In the week of Shabbos Nachamu/comfort we present a letter of the Rebbe of nichum aveilim- comforting the bereaved. The comfort that one gets for his personal grieving is derived from the comfort which all Yidden, who are mourning the destruction of Tzion and Yerushalayim , get from Hashem’s promise. Its clear message will help us understand an find comfort.
By the Grace of G-d
28th of Nissan, 5712
Brooklyn 13, N.Y.
My Dear Mr. :
I was deeply grieved to hear of the passing of your father and I take this means of extending to you, your sisters and all the bereaved family my heartfelt sympathy.
May G-d comfort you among the other mourners of Zion and Jerusalem.
It is the sacred custom of our people, in comforting the mourners at shivah, to say the above blessing of Nichum Avelim. This is not just a manner of phrase, but a true message of comfort which is contained in the significant inclusion of the mourners among the other mourners for Zion and Jerusalem.
Here we find the answer to a seemingly difficult question: inasmuch as the blessing of Nichum Avelim is given only during the period of Shivah, how can one comfort the mourner at a time when the grief is so fresh and acute? The consolation is to be found in the similitude between the mourner for a close departed and the mourners for Zion and Jerusalem.
For in mourning for the loss of the Beth Hamikosh and the glory of Jerusalem the Holy City, Jews have derived consolation from two sources. First, the Divine assurance through the medium of all our prophets that the Beth Hamikdosh will be rebuilt again and its glory will surpass anything in the past. Second, the fact that spiritually the Beth Hamikdosh was never destroyed and is still in existence through its influence and inspiration in our daily life. That is why the mention of Zion and Jerusalem is so frequent in all our prayers daily and on Shabbos and Yomtov.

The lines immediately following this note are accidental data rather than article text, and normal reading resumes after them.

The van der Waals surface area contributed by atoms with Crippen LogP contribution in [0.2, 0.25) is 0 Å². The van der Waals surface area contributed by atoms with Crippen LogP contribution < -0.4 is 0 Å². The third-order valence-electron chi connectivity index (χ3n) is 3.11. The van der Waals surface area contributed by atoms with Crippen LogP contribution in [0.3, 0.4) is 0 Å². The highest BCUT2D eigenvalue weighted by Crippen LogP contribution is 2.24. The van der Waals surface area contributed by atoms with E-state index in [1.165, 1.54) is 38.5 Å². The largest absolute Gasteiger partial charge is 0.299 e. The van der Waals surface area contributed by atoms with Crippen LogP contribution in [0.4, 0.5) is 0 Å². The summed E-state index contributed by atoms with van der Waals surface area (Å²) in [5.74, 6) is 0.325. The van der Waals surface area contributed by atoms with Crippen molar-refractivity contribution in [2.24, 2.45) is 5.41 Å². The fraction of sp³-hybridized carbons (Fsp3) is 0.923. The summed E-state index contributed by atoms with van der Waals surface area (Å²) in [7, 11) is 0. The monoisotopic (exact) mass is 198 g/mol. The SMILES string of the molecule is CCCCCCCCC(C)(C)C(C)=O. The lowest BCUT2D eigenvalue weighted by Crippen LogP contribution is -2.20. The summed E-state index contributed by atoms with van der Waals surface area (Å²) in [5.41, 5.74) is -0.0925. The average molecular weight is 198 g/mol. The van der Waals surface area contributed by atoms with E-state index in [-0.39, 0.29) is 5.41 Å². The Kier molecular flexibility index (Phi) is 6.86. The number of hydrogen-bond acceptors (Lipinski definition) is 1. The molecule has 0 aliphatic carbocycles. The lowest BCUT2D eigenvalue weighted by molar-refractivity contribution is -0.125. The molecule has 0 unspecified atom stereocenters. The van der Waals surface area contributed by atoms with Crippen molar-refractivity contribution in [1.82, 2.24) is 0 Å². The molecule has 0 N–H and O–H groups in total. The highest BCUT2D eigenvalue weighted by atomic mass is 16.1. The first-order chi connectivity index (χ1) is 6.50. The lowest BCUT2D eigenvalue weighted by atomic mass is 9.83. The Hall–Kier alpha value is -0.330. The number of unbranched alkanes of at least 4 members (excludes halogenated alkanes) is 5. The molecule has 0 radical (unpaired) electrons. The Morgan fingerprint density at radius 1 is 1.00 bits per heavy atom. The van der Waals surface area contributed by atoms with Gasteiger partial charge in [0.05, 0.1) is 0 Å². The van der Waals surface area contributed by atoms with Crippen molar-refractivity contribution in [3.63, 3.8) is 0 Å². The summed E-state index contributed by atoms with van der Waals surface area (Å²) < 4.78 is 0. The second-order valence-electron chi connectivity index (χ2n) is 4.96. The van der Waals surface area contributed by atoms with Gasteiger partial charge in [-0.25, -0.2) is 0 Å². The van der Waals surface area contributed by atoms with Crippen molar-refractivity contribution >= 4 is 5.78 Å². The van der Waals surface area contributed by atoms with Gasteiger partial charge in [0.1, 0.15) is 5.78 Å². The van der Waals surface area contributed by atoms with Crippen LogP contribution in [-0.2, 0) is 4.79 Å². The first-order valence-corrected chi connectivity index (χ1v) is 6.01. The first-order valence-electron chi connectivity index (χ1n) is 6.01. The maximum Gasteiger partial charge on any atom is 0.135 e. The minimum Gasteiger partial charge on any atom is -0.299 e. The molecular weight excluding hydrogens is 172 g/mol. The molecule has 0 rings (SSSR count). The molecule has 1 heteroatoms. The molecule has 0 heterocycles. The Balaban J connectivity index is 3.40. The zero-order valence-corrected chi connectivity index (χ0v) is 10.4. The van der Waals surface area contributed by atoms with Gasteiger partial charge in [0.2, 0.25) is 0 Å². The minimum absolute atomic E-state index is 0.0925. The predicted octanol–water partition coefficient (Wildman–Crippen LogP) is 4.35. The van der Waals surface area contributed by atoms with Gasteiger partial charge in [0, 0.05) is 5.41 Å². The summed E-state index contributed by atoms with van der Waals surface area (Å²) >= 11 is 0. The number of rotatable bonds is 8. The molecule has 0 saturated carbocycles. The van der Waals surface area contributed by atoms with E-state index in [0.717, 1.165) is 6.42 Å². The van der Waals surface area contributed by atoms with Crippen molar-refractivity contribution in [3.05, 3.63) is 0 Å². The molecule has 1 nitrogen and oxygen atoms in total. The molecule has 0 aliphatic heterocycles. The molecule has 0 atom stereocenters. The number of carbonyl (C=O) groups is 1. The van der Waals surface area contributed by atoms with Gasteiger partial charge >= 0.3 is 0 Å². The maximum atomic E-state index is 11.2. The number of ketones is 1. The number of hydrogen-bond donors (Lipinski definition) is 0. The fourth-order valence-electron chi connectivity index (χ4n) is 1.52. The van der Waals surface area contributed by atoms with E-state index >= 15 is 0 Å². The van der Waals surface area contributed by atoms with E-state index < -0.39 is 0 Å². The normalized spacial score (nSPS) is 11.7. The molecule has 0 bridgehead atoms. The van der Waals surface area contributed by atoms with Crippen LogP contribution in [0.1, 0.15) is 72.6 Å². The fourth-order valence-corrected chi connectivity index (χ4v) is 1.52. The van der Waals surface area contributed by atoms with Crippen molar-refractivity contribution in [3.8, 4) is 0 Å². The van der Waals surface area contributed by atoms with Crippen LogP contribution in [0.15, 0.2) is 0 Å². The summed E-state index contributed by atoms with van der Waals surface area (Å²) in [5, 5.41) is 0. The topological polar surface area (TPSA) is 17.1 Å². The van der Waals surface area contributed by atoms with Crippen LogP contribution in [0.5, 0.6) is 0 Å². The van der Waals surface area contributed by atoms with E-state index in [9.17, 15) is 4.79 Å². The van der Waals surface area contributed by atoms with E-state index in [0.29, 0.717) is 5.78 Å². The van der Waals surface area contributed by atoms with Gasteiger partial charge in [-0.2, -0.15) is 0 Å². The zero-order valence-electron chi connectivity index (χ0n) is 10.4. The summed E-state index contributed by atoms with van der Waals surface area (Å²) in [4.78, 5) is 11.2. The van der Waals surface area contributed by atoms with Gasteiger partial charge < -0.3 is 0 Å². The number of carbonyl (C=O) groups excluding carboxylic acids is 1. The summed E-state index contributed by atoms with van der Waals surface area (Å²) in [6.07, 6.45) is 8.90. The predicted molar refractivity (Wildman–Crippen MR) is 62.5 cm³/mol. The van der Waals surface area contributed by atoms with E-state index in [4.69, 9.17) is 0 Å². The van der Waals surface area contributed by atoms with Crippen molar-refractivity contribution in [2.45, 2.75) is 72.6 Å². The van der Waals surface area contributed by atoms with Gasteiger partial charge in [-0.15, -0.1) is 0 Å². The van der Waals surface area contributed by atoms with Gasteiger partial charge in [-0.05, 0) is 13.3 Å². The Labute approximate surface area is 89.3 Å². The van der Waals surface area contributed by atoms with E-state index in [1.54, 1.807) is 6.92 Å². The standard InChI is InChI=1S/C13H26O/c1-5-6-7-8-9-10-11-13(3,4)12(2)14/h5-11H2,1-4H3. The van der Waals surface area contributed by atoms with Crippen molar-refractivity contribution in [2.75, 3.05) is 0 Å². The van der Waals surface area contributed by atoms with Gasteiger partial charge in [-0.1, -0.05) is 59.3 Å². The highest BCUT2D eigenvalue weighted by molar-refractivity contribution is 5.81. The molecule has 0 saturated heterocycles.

The same is true in the case of a mourner for a dear departed. Here, too, the consolation is twofold: First, the Divine assurance through all the prophets that the dead will rise to a life infinitely more glorious than formerly. Second, the memory of the departed is everlasting through their good deeds and especially through the upbringing, influence and inspiration left with children to carry on the sacred traditions of the Torah and Old Israel in everyday life. Here is a continuous and everlasting bond between the departed and those left behind which no outside force can destroy.
I cannot forego this occasion without mentioning the great and eternal memorial which you set up for your parents during their lifetime through the publication of the Tzemach Tzedek which is so widely studied and disseminated, rendering a public service to the highest order, this meriting Zechus Horabim.
May you not know of any sorrow in the future,